- Grant Recipient
- 1585 Montauk Hwy, Mastic, NY 11950, USA
- 40.806409, -72.84136
Mastic Peninsula Historical Society
The Unkechaug Indian Nation was recognized by the State of New York in 1777, a sovereign relationship which continues into 2019. This led to the creation of the Poospatuck Reservation, located one mile south at the Forge River and Poospatuck Creek. In Algonquian, Poospatuck translates to “where the waters meet” and Unkechaug translates to “people from beyond the hill.”
William Wallace Tooker’s Indian Place-Names on Long Island (1911) describes Poosepatuck as a northern part of Mastic Neck, where a small creek empties into Forge River. Here lives a “small remnant of the tribe known as Unkechanugs [sic].” The author also notes that the William Smith Deed of July 2, 1700 grants the “Indian natives of Unquachock… one hundred akers [sic.] in Mastic Neck fifty acres at pospatou, ffifty [sic] acres at Constbles [sic] Neck, and ten acres at qualican.” Variants of Poospatuck are Pusspa’ tuck and Pusspa’ tok, 1794; Poospatuc, 1845; and Poosepatuck, 1888, meaning “little river falls,” or where a “little river falls nto [sic] tide water.” Tooker believes an ever better etymology would be “union of two rivers and a fall into tide water,” or where “a cove or creek bursts forth, flows out.”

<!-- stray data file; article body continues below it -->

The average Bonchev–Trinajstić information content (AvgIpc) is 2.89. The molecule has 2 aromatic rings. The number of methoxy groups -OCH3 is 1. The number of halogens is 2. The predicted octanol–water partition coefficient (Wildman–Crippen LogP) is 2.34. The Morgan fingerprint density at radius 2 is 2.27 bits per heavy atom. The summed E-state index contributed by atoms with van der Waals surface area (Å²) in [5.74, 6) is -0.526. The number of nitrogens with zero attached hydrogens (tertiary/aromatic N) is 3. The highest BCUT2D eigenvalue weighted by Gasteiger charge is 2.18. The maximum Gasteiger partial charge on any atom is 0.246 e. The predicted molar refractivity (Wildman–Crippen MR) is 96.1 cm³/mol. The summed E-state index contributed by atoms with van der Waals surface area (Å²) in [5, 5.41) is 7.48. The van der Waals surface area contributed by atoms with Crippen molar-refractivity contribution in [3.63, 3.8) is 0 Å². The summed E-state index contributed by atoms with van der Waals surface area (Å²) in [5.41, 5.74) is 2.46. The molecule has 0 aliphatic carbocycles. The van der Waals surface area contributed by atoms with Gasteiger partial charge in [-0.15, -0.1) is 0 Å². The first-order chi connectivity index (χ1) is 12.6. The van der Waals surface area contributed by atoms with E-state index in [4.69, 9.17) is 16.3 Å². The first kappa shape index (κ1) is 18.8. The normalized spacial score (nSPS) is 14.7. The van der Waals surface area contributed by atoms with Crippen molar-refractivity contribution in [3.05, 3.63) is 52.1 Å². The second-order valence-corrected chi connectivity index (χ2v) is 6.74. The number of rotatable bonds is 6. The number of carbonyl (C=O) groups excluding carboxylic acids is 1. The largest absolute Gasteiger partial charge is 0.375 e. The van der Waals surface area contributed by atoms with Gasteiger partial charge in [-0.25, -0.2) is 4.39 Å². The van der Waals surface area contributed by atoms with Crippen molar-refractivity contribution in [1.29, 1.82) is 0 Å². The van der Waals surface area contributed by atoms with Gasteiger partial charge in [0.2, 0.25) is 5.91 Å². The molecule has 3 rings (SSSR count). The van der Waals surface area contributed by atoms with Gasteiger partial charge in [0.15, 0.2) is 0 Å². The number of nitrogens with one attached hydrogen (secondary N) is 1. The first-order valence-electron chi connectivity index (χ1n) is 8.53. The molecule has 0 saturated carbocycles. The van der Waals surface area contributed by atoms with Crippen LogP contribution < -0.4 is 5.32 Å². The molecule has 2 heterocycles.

The Reservation’s website history adds that 1500 acres of land had been retained by the Unkechaug, originating from a 17th century land agreement with the King of England. In 2019, the original allotment exists as 55 remaining acres; nevertheless, the affinity of the people to the land is described as “as strong as in the past, if not even stronger today.” Of the total population of 450 tribal members, families, and extended family, approximately 250 reside on the Poospatuck Reservation. The Unkechaug Nation explains that it is faced with a rate of population growth greater than the national average and an increased demand for tribal services. While housing is a priority, efforts to expand housing for tribal members are blocked by a lack of land. The Unkechaug are committed to increasing the land base in order to meet the needs of their members.
The language spoken on Long Island and in southern New England are both part of the Eastern Algonquian language family. The Unkechaug language shares a vowel pattern with such northern New England languages as Abenaki and Micmac. Interestingly, Thomas Jefferson collected the most extensive surviving vocabulary from Unkechaug speakers during his northern tour 1791. Although his notebook was later intercepted and partially destroyed in freight, according to Dan’s Papers, an online editorial on Long Island, working from the Unkechaug vocabularies that survived, East Hampton historian Morton Pennypacker made copies which can be found in the Long Island Collection of the East Hampton Library. Of Jefferson’s 202 words, according to the Reservation history, only eleven verbs were recorded, the rest being nouns and numbers. The nouns included names of animals, plants, parts of the human body, gender, natural phenomena, religion and geographic features.